Okay, so here’s the thing. “Auto towing” refers to towing automobiles. I thought that this much was obvious, but apparently it wasn’t. I got a call today at the call center from a highly confused person with a lot of strange ideas. Now, I’m used to clarifying for people that we focus on long-haul towing. We aren’t in the business of towing broken-down cars to mechanics. But this was a different case. Apparently, caller #9 thought that we used robot trucks to tow cars–hence, the word “auto.”
I knew that this was going to be a live one when I picked up the phone and heard shouting in the background, combined with the clanking of pots and pans. The caller couldn’t have been older than twenty; I could practically hear the zits on his face. He was excited to the point of hyperventilation, and he talked at about a thousand words a minute.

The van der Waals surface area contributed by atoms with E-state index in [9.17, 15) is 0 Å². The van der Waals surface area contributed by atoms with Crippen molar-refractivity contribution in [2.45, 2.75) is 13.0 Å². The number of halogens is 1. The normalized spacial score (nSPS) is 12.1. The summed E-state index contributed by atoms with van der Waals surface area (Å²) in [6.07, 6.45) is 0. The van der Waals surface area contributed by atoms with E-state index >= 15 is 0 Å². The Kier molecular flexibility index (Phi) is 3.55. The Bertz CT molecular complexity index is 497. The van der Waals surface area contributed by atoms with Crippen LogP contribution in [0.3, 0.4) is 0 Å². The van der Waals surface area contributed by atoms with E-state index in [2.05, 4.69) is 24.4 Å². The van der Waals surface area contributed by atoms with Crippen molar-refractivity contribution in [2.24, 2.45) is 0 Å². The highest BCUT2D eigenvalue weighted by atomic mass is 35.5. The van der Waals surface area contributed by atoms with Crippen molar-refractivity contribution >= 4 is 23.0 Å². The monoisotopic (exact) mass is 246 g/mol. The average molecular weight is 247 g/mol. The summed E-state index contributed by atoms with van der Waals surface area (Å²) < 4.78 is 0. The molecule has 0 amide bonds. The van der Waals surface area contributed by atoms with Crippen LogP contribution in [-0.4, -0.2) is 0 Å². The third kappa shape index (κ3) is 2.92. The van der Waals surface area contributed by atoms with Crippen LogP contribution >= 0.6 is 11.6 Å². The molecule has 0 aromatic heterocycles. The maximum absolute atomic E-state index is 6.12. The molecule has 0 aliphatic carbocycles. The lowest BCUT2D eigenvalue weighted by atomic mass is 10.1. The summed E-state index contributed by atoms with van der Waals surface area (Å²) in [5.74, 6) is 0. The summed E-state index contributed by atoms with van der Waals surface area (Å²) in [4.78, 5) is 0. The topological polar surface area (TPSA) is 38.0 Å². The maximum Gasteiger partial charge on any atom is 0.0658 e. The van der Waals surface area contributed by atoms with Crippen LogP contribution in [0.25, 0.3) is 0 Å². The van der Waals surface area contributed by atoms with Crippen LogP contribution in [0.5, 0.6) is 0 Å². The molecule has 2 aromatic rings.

His first question threw me: “Did Google make your tow trucks?” I didn’t say anything at first, it took me a second to process. Then, he asks me how we managed to get our tow trucks legal, and if we still had to keep a driver behind the wheel in case anything went wrong. Then, finally, I figured it out. Apparently he was thinking that we have tow trucks that are like Google’s self-driving cars. I had to explain to the kid that, no, our trucks are not robots; they are driven by humans.
Ok, so here’s the problem with the idea of automated car towing, at least as I see it. How would the robot tow truck line itself up to the car? What if it grabbed the wrong one? I can’t imagine what it would be like to find out that my car’s been towed 1,000 miles, when it was supposed to be my neighbor’s car! Who knows, though; maybe robot tow trucks are coming sooner than I think.